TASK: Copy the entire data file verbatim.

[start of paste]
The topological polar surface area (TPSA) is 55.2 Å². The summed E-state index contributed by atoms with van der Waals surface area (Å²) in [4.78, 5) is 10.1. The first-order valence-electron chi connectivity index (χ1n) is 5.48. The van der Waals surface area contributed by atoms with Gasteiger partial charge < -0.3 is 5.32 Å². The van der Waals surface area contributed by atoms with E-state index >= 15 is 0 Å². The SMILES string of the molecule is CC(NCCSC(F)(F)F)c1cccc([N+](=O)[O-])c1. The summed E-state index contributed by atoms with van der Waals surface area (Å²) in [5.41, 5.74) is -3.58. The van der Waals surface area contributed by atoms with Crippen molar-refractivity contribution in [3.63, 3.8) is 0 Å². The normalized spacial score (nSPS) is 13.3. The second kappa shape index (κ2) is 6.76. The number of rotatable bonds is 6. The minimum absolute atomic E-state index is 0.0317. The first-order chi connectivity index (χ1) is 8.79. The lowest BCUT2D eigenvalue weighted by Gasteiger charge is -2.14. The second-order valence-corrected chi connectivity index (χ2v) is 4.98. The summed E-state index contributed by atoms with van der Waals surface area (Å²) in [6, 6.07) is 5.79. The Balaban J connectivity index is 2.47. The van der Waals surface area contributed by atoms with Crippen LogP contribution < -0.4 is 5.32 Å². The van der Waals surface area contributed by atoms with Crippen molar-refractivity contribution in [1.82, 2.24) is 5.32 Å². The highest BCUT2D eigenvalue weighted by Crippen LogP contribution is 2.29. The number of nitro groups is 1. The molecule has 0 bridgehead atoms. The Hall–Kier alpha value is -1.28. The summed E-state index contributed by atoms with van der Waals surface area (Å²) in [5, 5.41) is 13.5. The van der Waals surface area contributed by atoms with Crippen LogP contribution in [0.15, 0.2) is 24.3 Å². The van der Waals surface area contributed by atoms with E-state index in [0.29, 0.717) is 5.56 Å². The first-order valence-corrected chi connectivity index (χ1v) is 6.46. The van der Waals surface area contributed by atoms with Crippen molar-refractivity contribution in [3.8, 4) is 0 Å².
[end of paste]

The topological polar surface area (TPSA) is 55.2 Å². The summed E-state index contributed by atoms with van der Waals surface area (Å²) in [4.78, 5) is 10.1. The first-order valence-electron chi connectivity index (χ1n) is 5.48. The van der Waals surface area contributed by atoms with Gasteiger partial charge < -0.3 is 5.32 Å². The van der Waals surface area contributed by atoms with E-state index >= 15 is 0 Å². The SMILES string of the molecule is CC(NCCSC(F)(F)F)c1cccc([N+](=O)[O-])c1. The summed E-state index contributed by atoms with van der Waals surface area (Å²) in [5.41, 5.74) is -3.58. The van der Waals surface area contributed by atoms with Crippen molar-refractivity contribution in [3.63, 3.8) is 0 Å². The normalized spacial score (nSPS) is 13.3. The second kappa shape index (κ2) is 6.76. The number of rotatable bonds is 6. The minimum absolute atomic E-state index is 0.0317. The first-order chi connectivity index (χ1) is 8.79. The lowest BCUT2D eigenvalue weighted by Gasteiger charge is -2.14. The second-order valence-corrected chi connectivity index (χ2v) is 4.98. The summed E-state index contributed by atoms with van der Waals surface area (Å²) in [6, 6.07) is 5.79. The Balaban J connectivity index is 2.47. The van der Waals surface area contributed by atoms with Crippen LogP contribution < -0.4 is 5.32 Å². The van der Waals surface area contributed by atoms with Crippen molar-refractivity contribution in [1.82, 2.24) is 5.32 Å². The highest BCUT2D eigenvalue weighted by Crippen LogP contribution is 2.29. The number of nitro groups is 1. The molecule has 0 bridgehead atoms. The Hall–Kier alpha value is -1.28. The summed E-state index contributed by atoms with van der Waals surface area (Å²) in [5, 5.41) is 13.5. The van der Waals surface area contributed by atoms with Crippen LogP contribution in [0.15, 0.2) is 24.3 Å². The van der Waals surface area contributed by atoms with E-state index in [0.29, 0.717) is 5.56 Å². The first-order valence-corrected chi connectivity index (χ1v) is 6.46. The van der Waals surface area contributed by atoms with Crippen molar-refractivity contribution in [3.8, 4) is 0 Å².